Biden Administration Close To Naming Christy Goldsmith Romero To Oversee FDIC Amid Agency's Turmoil: Report

In a bid to restore stability to the Federal Deposit Insurance Corp, the White House is considering Christy Goldsmith Romero, a regulator with experience in financial crisis management, to head the agency.

What Happened: The White House is reportedly close to naming Christy Goldsmith Romero as the new head of the FDIC, replacing the current chairman, Martin Gruenberg, who is set to resign, reported The Wall Street Journal on Monday, citing people familiar with the matter.

Gruenberg’s resignation comes in the wake of a scandal involving widespread sexual harassment and other misconduct at the agency.

Goldsmith Romero, a Democratic member of the Commodity Futures Trading Commission, is being considered for her management experience and her track record as a reformer during her tenure as the TARP special inspector general at the Treasury Department.

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If confirmed, Goldsmith Romero will be tasked with overseeing a cultural overhaul at the FDIC, which has been rocked by reports of misconduct, including examiners visiting brothels on work trips and women facing lewd comments from supervisors, according to the report.

Why It Matters: The resignation of Martin Gruenberg follows a series of troubling revelations about the FDIC’s internal culture. A report from early May, highlighted widespread sexual harassment within the agency, leading to Gruenberg’s decision to step down. This came after mounting pressure from both Democratic and Republican lawmakers.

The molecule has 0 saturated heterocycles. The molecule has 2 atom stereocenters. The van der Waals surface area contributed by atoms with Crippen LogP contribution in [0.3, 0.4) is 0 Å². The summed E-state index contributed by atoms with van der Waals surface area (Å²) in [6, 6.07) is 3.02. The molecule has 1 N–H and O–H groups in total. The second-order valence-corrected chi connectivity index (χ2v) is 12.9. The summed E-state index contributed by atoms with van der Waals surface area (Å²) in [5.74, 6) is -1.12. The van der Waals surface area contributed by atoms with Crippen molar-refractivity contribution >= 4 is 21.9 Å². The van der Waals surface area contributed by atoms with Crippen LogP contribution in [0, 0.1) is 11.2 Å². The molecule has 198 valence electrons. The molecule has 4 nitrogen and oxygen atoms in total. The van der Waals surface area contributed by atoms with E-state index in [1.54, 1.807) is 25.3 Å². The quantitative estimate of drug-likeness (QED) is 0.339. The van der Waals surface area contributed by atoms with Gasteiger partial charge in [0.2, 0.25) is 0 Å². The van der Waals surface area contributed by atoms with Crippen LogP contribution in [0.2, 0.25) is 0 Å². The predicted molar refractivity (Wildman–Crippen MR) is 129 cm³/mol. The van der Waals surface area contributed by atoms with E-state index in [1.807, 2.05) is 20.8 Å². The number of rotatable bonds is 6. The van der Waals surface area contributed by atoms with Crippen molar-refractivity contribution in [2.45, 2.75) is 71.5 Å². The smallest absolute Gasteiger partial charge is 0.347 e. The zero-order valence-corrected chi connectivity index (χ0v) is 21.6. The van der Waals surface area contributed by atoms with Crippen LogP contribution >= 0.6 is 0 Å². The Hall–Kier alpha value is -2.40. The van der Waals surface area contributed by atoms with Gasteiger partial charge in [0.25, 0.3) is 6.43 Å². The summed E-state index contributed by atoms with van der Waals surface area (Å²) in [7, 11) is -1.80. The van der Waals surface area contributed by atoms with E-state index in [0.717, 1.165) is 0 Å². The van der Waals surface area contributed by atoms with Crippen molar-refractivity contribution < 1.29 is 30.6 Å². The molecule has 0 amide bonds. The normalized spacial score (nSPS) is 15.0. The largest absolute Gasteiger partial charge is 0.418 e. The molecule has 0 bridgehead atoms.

In March 2023, Gruenberg had already been under scrutiny for his handling of financial risks. He had warned about over $600 billion in unrealized losses in the banking system just days before the collapse of Silicon Valley Bank. This collapse triggered a significant response from regulators to stabilize the financial system.

In addition, Gruenberg faced intense questioning from the Senate Banking Committee in 2023, following the collapse of SVB and Signature Bank. During the hearing, he, along with other regulators, attempted to reassure the public about the soundness of the banking system. This was the largest banking collapse since the 2008 financial crisis.

Despite these challenges, some prominent figures, including Rep. Maxine Waters (D-Calif.) and Sen. Elizabeth Warren (D-Mass.), had supported Gruenberg amid the allegations of a toxic workplace. However, the pressure eventually proved too much, leading to his resignation.

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This story was generated using Benzinga Neuro and edited by Kaustubh Bagalkote

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